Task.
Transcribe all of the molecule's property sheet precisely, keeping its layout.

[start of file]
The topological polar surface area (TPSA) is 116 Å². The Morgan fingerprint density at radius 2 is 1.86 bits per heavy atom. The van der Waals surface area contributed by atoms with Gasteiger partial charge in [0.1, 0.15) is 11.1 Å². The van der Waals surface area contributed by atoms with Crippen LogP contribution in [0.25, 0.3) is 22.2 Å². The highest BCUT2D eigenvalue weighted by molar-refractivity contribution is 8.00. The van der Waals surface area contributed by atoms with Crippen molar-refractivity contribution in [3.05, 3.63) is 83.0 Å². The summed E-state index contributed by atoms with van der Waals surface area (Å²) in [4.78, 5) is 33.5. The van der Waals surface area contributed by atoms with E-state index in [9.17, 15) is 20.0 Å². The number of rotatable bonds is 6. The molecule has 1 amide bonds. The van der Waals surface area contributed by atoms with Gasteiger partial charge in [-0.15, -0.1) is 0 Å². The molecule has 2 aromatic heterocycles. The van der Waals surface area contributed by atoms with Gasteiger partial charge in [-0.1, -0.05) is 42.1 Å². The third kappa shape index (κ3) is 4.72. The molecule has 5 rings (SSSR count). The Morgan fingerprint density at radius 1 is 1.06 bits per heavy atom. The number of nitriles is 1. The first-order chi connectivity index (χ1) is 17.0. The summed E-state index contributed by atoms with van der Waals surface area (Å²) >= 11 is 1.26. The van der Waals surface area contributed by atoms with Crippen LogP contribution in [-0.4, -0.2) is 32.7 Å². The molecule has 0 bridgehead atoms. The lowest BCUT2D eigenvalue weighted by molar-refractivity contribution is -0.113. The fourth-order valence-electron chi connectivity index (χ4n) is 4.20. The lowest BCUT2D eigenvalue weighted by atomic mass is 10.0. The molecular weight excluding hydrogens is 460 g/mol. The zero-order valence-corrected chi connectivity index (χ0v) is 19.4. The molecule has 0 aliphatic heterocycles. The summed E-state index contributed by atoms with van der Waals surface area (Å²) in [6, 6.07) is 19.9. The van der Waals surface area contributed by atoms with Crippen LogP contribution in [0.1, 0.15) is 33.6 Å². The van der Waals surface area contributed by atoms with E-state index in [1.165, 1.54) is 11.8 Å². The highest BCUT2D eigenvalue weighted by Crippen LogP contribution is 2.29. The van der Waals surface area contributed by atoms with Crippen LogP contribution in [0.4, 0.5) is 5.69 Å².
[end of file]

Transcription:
The topological polar surface area (TPSA) is 116 Å². The Morgan fingerprint density at radius 2 is 1.86 bits per heavy atom. The van der Waals surface area contributed by atoms with Gasteiger partial charge in [0.1, 0.15) is 11.1 Å². The van der Waals surface area contributed by atoms with Crippen LogP contribution in [0.25, 0.3) is 22.2 Å². The highest BCUT2D eigenvalue weighted by molar-refractivity contribution is 8.00. The van der Waals surface area contributed by atoms with Crippen molar-refractivity contribution in [3.05, 3.63) is 83.0 Å². The summed E-state index contributed by atoms with van der Waals surface area (Å²) in [4.78, 5) is 33.5. The van der Waals surface area contributed by atoms with E-state index in [9.17, 15) is 20.0 Å². The number of rotatable bonds is 6. The molecule has 1 amide bonds. The van der Waals surface area contributed by atoms with Gasteiger partial charge in [-0.15, -0.1) is 0 Å². The molecule has 2 aromatic heterocycles. The van der Waals surface area contributed by atoms with Gasteiger partial charge in [-0.1, -0.05) is 42.1 Å². The third kappa shape index (κ3) is 4.72. The molecule has 5 rings (SSSR count). The Morgan fingerprint density at radius 1 is 1.06 bits per heavy atom. The number of nitriles is 1. The first-order chi connectivity index (χ1) is 17.0. The summed E-state index contributed by atoms with van der Waals surface area (Å²) >= 11 is 1.26. The van der Waals surface area contributed by atoms with Crippen LogP contribution in [-0.4, -0.2) is 32.7 Å². The molecule has 0 bridgehead atoms. The lowest BCUT2D eigenvalue weighted by molar-refractivity contribution is -0.113. The fourth-order valence-electron chi connectivity index (χ4n) is 4.20. The lowest BCUT2D eigenvalue weighted by atomic mass is 10.0. The molecular weight excluding hydrogens is 460 g/mol. The zero-order valence-corrected chi connectivity index (χ0v) is 19.4. The molecule has 0 aliphatic heterocycles. The summed E-state index contributed by atoms with van der Waals surface area (Å²) in [6, 6.07) is 19.9. The van der Waals surface area contributed by atoms with Crippen LogP contribution in [0.1, 0.15) is 33.6 Å². The van der Waals surface area contributed by atoms with E-state index in [1.165, 1.54) is 11.8 Å². The highest BCUT2D eigenvalue weighted by Crippen LogP contribution is 2.29. The van der Waals surface area contributed by atoms with Crippen LogP contribution in [0.4, 0.5) is 5.69 Å².